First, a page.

In the case of Darfur, a variety of student groups, particularly Students Taking Action Now: Darfur, led the charge for divestment from all companies doing business in Sudan, which were thereby supporting Sudanese leaders who were perpetrating the genocide. The Lowenstein Human Rights Clinic at the Law School seems to have done much of the research, identifying companies to consider for divestment and bringing them to the ACIR. While their report did not specifically state which companies to divest from, they brought companies up who operated in a number of different sectors, besides oil, such as energy, telecom, weapons and bonds, and recommended they be reviewed for divestment or further shareholder action.[1]   

Ultimately, the ACIR recommended and Yale acted upon divesting only from seven oil companies doing business in Sudan, falling far short of what other institutions, including many state pension funds like those of Oregon and New Jersey, have done. (The ACIR admits this in their report). The ACIR created what they called a Watch List of companies it claimed should be looked into further and pressured not to do business in Sudan, but there has been no reported follow up or reporting out of the ACIR to suggest they’ve actually taken these steps – and it appears, from the Corporation’s press release on the matter, that they’ve taken no action beyond divesting from those first seven companies, either.[2]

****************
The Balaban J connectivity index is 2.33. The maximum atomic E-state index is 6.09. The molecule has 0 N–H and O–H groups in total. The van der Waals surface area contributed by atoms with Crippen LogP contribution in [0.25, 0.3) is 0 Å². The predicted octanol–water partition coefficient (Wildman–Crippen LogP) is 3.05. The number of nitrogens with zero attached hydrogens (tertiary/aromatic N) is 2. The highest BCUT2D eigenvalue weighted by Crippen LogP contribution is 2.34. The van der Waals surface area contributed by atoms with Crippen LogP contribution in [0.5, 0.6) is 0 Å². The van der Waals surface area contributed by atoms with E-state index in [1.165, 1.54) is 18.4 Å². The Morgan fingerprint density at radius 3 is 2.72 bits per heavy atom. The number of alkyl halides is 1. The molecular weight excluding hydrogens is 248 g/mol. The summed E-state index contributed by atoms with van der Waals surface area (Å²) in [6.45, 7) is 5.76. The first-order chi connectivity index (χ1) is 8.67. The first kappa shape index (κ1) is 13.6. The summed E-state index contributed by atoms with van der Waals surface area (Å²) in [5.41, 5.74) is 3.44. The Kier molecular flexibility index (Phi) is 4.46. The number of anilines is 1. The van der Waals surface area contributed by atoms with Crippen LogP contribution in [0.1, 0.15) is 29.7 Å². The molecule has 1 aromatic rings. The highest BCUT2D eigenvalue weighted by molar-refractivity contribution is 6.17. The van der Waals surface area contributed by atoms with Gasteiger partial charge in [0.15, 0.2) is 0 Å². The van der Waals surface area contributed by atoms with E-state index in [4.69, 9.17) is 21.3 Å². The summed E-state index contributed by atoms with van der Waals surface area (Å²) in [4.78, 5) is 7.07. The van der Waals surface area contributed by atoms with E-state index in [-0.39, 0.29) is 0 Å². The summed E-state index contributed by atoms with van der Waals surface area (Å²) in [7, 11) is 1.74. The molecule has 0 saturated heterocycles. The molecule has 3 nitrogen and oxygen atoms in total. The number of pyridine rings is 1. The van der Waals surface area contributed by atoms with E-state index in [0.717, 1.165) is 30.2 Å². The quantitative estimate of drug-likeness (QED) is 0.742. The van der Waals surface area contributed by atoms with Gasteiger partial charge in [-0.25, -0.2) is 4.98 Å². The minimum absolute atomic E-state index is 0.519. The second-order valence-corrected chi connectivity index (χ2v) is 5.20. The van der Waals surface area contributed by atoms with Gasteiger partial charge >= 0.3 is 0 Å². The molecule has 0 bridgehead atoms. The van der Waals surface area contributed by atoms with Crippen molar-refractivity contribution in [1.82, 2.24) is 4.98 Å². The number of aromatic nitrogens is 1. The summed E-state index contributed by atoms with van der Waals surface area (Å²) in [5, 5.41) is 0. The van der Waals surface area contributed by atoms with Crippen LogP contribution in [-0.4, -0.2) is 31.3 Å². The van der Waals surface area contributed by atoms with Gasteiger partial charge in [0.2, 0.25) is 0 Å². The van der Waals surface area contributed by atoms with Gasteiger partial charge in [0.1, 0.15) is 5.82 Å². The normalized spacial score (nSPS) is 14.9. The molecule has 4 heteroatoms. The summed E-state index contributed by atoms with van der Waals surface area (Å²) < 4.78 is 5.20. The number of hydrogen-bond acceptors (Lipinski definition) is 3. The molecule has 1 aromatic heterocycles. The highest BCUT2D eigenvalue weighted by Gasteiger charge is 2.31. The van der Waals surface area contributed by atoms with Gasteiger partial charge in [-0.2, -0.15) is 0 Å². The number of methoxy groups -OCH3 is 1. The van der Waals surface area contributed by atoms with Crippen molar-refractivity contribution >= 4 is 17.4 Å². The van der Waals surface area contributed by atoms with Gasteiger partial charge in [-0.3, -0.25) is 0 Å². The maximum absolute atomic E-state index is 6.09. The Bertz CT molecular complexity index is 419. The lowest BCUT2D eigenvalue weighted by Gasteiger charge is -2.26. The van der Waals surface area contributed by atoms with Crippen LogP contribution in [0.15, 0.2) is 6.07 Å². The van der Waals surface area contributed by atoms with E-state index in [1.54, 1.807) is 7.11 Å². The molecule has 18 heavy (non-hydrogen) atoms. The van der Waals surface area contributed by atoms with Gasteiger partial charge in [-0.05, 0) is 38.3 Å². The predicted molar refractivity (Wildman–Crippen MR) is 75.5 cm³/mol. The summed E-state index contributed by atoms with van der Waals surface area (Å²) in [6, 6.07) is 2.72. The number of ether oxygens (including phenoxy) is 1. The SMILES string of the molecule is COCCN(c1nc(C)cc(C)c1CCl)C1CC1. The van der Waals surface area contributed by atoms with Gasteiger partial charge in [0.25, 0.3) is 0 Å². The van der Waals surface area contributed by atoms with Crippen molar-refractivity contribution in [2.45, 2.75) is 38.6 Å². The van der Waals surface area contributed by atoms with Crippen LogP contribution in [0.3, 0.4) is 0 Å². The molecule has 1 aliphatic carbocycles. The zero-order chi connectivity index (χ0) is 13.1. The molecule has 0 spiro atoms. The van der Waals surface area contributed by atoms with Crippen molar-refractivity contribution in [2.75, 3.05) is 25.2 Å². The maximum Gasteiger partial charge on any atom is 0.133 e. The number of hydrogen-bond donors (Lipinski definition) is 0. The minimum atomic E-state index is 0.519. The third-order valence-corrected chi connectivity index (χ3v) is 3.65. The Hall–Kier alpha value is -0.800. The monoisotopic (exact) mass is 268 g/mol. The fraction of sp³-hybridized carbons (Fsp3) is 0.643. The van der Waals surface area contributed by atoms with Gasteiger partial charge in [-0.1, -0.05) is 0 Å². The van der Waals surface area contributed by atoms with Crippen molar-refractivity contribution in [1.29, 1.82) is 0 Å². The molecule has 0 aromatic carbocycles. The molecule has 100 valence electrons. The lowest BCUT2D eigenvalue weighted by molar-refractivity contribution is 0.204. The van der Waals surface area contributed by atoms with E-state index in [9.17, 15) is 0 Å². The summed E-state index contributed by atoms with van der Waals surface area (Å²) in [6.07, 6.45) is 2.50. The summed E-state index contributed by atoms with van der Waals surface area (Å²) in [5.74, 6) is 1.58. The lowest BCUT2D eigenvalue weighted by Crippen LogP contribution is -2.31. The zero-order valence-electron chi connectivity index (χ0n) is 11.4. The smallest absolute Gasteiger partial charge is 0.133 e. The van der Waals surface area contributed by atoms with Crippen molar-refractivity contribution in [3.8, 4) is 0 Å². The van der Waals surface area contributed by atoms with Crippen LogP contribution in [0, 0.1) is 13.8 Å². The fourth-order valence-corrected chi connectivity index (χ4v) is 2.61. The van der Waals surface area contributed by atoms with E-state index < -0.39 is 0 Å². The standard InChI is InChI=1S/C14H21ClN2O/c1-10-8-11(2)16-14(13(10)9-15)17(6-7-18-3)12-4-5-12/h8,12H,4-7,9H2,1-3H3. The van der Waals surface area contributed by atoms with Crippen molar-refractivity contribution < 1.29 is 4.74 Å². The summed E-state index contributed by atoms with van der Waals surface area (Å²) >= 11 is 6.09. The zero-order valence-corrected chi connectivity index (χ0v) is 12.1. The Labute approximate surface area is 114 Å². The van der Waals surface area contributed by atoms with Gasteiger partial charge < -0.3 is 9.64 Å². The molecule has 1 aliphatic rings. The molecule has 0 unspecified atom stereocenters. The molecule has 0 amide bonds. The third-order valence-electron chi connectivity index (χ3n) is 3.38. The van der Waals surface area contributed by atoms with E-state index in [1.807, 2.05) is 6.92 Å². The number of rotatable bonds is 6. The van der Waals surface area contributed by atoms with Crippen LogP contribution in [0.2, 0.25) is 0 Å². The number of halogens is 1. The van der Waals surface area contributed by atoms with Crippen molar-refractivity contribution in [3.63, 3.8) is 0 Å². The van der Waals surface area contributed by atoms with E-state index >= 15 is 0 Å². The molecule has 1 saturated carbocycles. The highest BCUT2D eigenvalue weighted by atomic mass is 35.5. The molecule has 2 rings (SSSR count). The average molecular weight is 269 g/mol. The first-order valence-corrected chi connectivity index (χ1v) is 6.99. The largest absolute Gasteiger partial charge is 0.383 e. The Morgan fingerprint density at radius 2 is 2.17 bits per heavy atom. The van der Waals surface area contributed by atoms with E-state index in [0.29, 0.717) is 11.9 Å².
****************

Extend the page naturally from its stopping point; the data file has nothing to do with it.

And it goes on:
Thus what we see is that, when the ACIR does decide to act and Yale follows its recommendations, it does so in only minimal ways. In divesting from the seven companies, what Yale actually did was put screens on them, and what was found was that “the University held only a small amount of one of the seven banned companies,” according to President Richard Levin.[3]

Additionally, last spring the Yale Daily News revealed that Farallon, one of the university’s major hedge funds, had placed a “put option” on several major stocks doing business in Sudan – thus continuing to make a profit for Yale off of the still ongoing genocide.[4] 

[1] Lowenstein Human Rights Clinic & Lowenstein International Human Rights Project, Yale Law School, “An Analysis of Select Companies’ Operations in Sudan: A Resource for Divestment,” 12/13/2005, online at http://www.law.yale.edu/intellectuallife/lowensteinclinic.htm.

[2] Yale University Press Release, “Yale Acts to Divest in Response to Darfur Genocide,” online at http://www.yale.edu/opa, 02/15/2006.

[3] Steven Siegel, “Fiscal ties to Sudan persist,” Yale Daily News, 02/26/2007

[4] Ibid.